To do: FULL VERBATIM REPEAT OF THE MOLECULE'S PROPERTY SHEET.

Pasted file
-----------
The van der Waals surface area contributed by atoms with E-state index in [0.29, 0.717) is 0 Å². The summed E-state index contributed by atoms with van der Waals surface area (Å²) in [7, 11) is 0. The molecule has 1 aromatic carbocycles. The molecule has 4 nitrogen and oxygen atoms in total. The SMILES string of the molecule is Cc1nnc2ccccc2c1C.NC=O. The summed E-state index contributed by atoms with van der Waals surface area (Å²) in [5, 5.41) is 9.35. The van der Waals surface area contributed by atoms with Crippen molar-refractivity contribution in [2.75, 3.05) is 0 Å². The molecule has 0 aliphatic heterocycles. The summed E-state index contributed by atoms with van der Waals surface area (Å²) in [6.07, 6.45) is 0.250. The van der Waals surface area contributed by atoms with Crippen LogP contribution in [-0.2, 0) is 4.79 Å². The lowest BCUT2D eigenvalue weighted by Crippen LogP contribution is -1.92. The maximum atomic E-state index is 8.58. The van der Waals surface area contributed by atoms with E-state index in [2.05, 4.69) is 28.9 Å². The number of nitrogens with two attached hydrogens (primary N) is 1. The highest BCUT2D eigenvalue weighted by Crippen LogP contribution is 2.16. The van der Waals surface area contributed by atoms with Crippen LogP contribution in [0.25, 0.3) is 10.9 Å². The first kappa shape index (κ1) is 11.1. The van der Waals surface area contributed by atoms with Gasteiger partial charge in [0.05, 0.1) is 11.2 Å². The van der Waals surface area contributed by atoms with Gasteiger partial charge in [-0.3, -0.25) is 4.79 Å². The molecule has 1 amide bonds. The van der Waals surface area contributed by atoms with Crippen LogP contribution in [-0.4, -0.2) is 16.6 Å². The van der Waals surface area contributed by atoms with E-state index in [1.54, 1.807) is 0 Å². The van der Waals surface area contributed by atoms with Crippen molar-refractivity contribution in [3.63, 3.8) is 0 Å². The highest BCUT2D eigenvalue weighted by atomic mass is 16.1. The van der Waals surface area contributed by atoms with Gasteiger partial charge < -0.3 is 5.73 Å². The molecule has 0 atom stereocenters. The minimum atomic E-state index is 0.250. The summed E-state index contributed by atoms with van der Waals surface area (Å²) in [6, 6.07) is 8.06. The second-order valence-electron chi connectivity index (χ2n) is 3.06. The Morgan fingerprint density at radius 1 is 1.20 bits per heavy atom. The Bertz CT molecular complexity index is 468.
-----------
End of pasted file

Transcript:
The van der Waals surface area contributed by atoms with E-state index in [0.29, 0.717) is 0 Å². The summed E-state index contributed by atoms with van der Waals surface area (Å²) in [7, 11) is 0. The molecule has 1 aromatic carbocycles. The molecule has 4 nitrogen and oxygen atoms in total. The SMILES string of the molecule is Cc1nnc2ccccc2c1C.NC=O. The summed E-state index contributed by atoms with van der Waals surface area (Å²) in [5, 5.41) is 9.35. The van der Waals surface area contributed by atoms with Crippen molar-refractivity contribution in [2.75, 3.05) is 0 Å². The molecule has 0 aliphatic heterocycles. The summed E-state index contributed by atoms with van der Waals surface area (Å²) in [6.07, 6.45) is 0.250. The van der Waals surface area contributed by atoms with Crippen LogP contribution in [-0.2, 0) is 4.79 Å². The lowest BCUT2D eigenvalue weighted by Crippen LogP contribution is -1.92. The maximum atomic E-state index is 8.58. The van der Waals surface area contributed by atoms with E-state index in [2.05, 4.69) is 28.9 Å². The number of nitrogens with two attached hydrogens (primary N) is 1. The highest BCUT2D eigenvalue weighted by Crippen LogP contribution is 2.16. The van der Waals surface area contributed by atoms with Crippen LogP contribution in [0.25, 0.3) is 10.9 Å². The first kappa shape index (κ1) is 11.1. The van der Waals surface area contributed by atoms with Gasteiger partial charge in [0.05, 0.1) is 11.2 Å². The van der Waals surface area contributed by atoms with Gasteiger partial charge in [-0.3, -0.25) is 4.79 Å². The molecule has 1 amide bonds. The van der Waals surface area contributed by atoms with Crippen LogP contribution in [-0.4, -0.2) is 16.6 Å². The van der Waals surface area contributed by atoms with E-state index in [1.54, 1.807) is 0 Å². The van der Waals surface area contributed by atoms with Crippen molar-refractivity contribution in [3.63, 3.8) is 0 Å². The highest BCUT2D eigenvalue weighted by atomic mass is 16.1. The van der Waals surface area contributed by atoms with Gasteiger partial charge < -0.3 is 5.73 Å². The molecule has 0 atom stereocenters. The minimum atomic E-state index is 0.250. The summed E-state index contributed by atoms with van der Waals surface area (Å²) in [6, 6.07) is 8.06. The second-order valence-electron chi connectivity index (χ2n) is 3.06. The Morgan fingerprint density at radius 1 is 1.20 bits per heavy atom. The Bertz CT molecular complexity index is 468.